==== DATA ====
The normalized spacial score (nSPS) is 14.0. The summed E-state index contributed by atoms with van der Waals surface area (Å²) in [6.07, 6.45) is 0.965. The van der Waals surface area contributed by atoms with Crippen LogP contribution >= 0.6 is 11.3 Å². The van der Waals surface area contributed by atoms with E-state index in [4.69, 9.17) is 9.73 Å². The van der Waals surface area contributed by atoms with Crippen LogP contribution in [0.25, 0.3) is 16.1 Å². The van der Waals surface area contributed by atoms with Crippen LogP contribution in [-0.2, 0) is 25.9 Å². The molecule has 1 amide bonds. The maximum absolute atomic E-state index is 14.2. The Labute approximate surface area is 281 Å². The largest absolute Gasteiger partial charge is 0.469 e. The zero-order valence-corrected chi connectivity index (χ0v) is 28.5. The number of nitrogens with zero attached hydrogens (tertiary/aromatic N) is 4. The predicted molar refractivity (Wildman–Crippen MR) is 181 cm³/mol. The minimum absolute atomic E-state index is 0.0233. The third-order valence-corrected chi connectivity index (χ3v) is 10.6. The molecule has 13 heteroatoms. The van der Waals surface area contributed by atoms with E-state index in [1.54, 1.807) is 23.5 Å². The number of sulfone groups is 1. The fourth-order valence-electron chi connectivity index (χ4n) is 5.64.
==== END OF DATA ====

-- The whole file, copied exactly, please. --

The normalized spacial score (nSPS) is 14.0. The summed E-state index contributed by atoms with van der Waals surface area (Å²) in [6.07, 6.45) is 0.965. The van der Waals surface area contributed by atoms with Crippen LogP contribution >= 0.6 is 11.3 Å². The van der Waals surface area contributed by atoms with E-state index in [4.69, 9.17) is 9.73 Å². The van der Waals surface area contributed by atoms with Crippen LogP contribution in [0.25, 0.3) is 16.1 Å². The van der Waals surface area contributed by atoms with Crippen LogP contribution in [-0.2, 0) is 25.9 Å². The molecule has 1 amide bonds. The maximum absolute atomic E-state index is 14.2. The Labute approximate surface area is 281 Å². The largest absolute Gasteiger partial charge is 0.469 e. The zero-order valence-corrected chi connectivity index (χ0v) is 28.5. The number of nitrogens with zero attached hydrogens (tertiary/aromatic N) is 4. The predicted molar refractivity (Wildman–Crippen MR) is 181 cm³/mol. The minimum absolute atomic E-state index is 0.0233. The third-order valence-corrected chi connectivity index (χ3v) is 10.6. The molecule has 13 heteroatoms. The van der Waals surface area contributed by atoms with E-state index in [1.54, 1.807) is 23.5 Å². The number of sulfone groups is 1. The fourth-order valence-electron chi connectivity index (χ4n) is 5.64.